dirty butterfly by debbie tucker green
Part of an ongoing series examining the beginnings of plays.
Modern playscripts typically start fairly differently from other writing art forms.
Today, the play has to grab a reader (to bother reading on, probably a director or aspiring director before you find an artistic director or producer) but also an audience. A bad start is hard to recover from.
While a good start is important in the poem, pop song, journal article, novel etc. I think a play has a unique challenge matched only by its sibling the film script.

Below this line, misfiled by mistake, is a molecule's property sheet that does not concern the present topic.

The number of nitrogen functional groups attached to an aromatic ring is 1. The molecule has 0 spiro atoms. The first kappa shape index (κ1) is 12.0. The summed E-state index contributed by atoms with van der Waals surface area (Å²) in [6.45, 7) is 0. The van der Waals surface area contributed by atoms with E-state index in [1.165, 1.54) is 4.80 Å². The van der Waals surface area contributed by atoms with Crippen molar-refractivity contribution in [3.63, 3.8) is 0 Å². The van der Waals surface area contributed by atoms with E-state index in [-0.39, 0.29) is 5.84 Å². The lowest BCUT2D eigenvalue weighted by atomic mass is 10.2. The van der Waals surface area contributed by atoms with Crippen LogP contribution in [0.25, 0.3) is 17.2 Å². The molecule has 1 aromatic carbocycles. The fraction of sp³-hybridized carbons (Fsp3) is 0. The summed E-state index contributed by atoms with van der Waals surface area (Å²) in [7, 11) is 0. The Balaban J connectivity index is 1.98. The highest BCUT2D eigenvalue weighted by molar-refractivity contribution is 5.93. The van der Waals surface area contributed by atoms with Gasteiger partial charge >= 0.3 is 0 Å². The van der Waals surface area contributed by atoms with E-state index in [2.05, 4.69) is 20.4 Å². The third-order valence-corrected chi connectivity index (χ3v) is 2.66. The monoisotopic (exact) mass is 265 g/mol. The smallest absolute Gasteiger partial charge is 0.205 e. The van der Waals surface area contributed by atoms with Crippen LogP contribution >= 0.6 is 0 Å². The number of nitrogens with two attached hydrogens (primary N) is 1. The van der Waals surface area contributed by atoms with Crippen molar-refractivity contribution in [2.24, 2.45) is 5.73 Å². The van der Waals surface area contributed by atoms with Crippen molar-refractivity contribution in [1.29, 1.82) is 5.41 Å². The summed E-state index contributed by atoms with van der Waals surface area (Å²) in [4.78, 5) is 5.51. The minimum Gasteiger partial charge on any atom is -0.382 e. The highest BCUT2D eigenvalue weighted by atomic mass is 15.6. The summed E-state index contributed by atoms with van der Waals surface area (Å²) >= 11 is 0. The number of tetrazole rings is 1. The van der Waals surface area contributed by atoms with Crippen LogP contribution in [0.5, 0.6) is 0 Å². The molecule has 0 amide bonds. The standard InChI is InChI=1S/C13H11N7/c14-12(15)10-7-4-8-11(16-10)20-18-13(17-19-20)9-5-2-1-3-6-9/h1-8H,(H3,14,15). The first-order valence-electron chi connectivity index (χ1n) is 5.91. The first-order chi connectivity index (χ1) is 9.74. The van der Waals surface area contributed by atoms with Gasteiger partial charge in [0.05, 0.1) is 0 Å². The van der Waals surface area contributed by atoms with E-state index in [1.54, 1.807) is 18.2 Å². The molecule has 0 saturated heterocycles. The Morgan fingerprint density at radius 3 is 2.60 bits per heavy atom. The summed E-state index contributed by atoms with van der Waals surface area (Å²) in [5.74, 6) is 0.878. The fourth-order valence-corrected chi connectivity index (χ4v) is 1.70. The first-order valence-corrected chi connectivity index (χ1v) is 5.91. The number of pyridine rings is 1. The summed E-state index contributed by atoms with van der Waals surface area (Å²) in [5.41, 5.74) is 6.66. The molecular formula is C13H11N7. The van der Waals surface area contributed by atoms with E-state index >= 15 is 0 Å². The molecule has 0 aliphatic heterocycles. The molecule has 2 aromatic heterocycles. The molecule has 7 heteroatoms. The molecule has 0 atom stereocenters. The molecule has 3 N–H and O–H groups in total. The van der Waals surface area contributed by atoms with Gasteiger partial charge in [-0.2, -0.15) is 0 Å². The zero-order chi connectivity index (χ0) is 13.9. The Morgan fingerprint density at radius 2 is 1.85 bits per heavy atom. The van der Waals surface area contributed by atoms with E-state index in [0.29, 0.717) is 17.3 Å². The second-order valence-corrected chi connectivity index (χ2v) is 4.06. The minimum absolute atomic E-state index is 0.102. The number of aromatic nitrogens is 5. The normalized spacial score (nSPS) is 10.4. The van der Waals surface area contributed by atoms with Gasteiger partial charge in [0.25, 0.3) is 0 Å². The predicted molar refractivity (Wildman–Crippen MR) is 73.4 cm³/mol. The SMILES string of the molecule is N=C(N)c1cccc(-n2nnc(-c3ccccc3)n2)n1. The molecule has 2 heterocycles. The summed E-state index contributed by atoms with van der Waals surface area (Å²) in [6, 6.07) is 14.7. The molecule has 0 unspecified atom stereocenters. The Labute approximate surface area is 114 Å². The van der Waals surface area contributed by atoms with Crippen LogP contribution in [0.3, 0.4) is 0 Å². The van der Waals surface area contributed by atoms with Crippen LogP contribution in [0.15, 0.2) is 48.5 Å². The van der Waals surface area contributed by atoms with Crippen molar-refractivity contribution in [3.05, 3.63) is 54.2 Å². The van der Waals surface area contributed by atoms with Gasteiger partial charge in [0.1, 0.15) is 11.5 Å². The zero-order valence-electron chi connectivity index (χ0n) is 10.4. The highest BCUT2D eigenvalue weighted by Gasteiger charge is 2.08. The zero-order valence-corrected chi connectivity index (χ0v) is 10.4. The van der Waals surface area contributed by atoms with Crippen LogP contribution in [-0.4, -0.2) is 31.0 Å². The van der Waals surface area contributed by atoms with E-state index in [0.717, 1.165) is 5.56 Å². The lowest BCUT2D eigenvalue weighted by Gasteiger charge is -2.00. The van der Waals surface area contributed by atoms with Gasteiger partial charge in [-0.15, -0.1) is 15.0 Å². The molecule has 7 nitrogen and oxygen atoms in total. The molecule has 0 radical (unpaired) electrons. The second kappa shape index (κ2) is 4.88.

You know the playwright is making a confident statement straight up by her use of lower case, where one might expect upper case letters. There's an immediate sense of rhythm and an ear for language, out of the ordinary.
From the review: " Debbie Tucker Green's debut play will not suit everybody, especially when the playwright has a distinct way of saying things. In particular this play will not suit those who are weary of tales of urban fragmentation, think that dramas using monologue and giving voice to the internal should be restricted to radio, and get irritated when characters stand around discussing their relationship rather than dialling 999 for the ambulance that is so clearly and urgently required.
For the rest of us, this play, set in an all-too-familiar world, in which lives interlock but never connect, will do just fine. I cannot say that I enjoyed it very much, but I liked it a great deal. And now I cannot get it out of my head."